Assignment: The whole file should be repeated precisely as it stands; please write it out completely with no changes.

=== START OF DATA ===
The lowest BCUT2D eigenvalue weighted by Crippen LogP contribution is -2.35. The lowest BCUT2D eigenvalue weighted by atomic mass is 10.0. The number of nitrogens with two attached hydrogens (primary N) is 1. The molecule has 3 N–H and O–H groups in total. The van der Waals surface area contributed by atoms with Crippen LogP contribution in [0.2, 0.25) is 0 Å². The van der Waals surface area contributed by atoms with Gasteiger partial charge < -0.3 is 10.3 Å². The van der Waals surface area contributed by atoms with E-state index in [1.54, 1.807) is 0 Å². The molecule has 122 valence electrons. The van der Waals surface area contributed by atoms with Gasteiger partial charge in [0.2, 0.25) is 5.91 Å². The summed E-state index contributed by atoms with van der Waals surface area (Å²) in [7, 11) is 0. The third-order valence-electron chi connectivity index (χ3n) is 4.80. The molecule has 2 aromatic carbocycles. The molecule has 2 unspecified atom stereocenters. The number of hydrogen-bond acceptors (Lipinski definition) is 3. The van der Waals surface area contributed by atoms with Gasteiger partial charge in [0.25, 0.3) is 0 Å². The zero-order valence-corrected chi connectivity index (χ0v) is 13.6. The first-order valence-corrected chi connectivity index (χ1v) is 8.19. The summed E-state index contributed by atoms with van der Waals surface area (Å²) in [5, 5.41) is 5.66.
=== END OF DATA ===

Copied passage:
The lowest BCUT2D eigenvalue weighted by Crippen LogP contribution is -2.35. The lowest BCUT2D eigenvalue weighted by atomic mass is 10.0. The number of nitrogens with two attached hydrogens (primary N) is 1. The molecule has 3 N–H and O–H groups in total. The van der Waals surface area contributed by atoms with Crippen LogP contribution in [0.2, 0.25) is 0 Å². The van der Waals surface area contributed by atoms with Gasteiger partial charge < -0.3 is 10.3 Å². The van der Waals surface area contributed by atoms with E-state index in [1.54, 1.807) is 0 Å². The molecule has 122 valence electrons. The van der Waals surface area contributed by atoms with Gasteiger partial charge in [0.2, 0.25) is 5.91 Å². The summed E-state index contributed by atoms with van der Waals surface area (Å²) in [7, 11) is 0. The third-order valence-electron chi connectivity index (χ3n) is 4.80. The molecule has 2 aromatic carbocycles. The molecule has 2 unspecified atom stereocenters. The number of hydrogen-bond acceptors (Lipinski definition) is 3. The van der Waals surface area contributed by atoms with Gasteiger partial charge in [0.25, 0.3) is 0 Å². The zero-order valence-corrected chi connectivity index (χ0v) is 13.6. The first-order valence-corrected chi connectivity index (χ1v) is 8.19. The summed E-state index contributed by atoms with van der Waals surface area (Å²) in [5, 5.41) is 5.66.